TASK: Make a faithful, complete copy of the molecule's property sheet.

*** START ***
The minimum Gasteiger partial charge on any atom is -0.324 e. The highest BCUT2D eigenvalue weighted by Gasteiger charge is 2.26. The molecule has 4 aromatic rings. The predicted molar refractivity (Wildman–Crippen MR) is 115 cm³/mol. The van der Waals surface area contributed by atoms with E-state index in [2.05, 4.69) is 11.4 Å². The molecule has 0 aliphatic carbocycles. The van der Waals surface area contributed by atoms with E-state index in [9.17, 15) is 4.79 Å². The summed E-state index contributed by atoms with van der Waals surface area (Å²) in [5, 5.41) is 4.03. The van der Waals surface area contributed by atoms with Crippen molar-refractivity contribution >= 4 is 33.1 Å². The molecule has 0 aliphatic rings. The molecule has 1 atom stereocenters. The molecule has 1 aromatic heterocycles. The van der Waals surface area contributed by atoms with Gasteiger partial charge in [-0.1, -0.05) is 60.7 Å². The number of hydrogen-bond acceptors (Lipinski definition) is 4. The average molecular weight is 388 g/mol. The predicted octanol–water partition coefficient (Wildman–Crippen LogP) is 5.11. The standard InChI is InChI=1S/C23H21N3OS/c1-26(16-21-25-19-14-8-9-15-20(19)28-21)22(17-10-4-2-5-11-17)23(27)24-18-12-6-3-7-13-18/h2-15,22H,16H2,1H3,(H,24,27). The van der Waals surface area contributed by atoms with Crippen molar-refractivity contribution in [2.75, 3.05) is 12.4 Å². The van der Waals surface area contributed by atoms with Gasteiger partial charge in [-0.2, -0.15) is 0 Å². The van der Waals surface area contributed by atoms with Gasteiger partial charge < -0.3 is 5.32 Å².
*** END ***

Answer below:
The minimum Gasteiger partial charge on any atom is -0.324 e. The highest BCUT2D eigenvalue weighted by Gasteiger charge is 2.26. The molecule has 4 aromatic rings. The predicted molar refractivity (Wildman–Crippen MR) is 115 cm³/mol. The van der Waals surface area contributed by atoms with E-state index in [2.05, 4.69) is 11.4 Å². The molecule has 0 aliphatic carbocycles. The van der Waals surface area contributed by atoms with E-state index in [9.17, 15) is 4.79 Å². The summed E-state index contributed by atoms with van der Waals surface area (Å²) in [5, 5.41) is 4.03. The van der Waals surface area contributed by atoms with Crippen molar-refractivity contribution >= 4 is 33.1 Å². The molecule has 0 aliphatic rings. The molecule has 1 atom stereocenters. The molecule has 1 aromatic heterocycles. The van der Waals surface area contributed by atoms with Gasteiger partial charge in [-0.1, -0.05) is 60.7 Å². The number of hydrogen-bond acceptors (Lipinski definition) is 4. The average molecular weight is 388 g/mol. The predicted octanol–water partition coefficient (Wildman–Crippen LogP) is 5.11. The standard InChI is InChI=1S/C23H21N3OS/c1-26(16-21-25-19-14-8-9-15-20(19)28-21)22(17-10-4-2-5-11-17)23(27)24-18-12-6-3-7-13-18/h2-15,22H,16H2,1H3,(H,24,27). The van der Waals surface area contributed by atoms with Crippen molar-refractivity contribution in [2.75, 3.05) is 12.4 Å². The van der Waals surface area contributed by atoms with Gasteiger partial charge in [-0.2, -0.15) is 0 Å². The van der Waals surface area contributed by atoms with Gasteiger partial charge < -0.3 is 5.32 Å².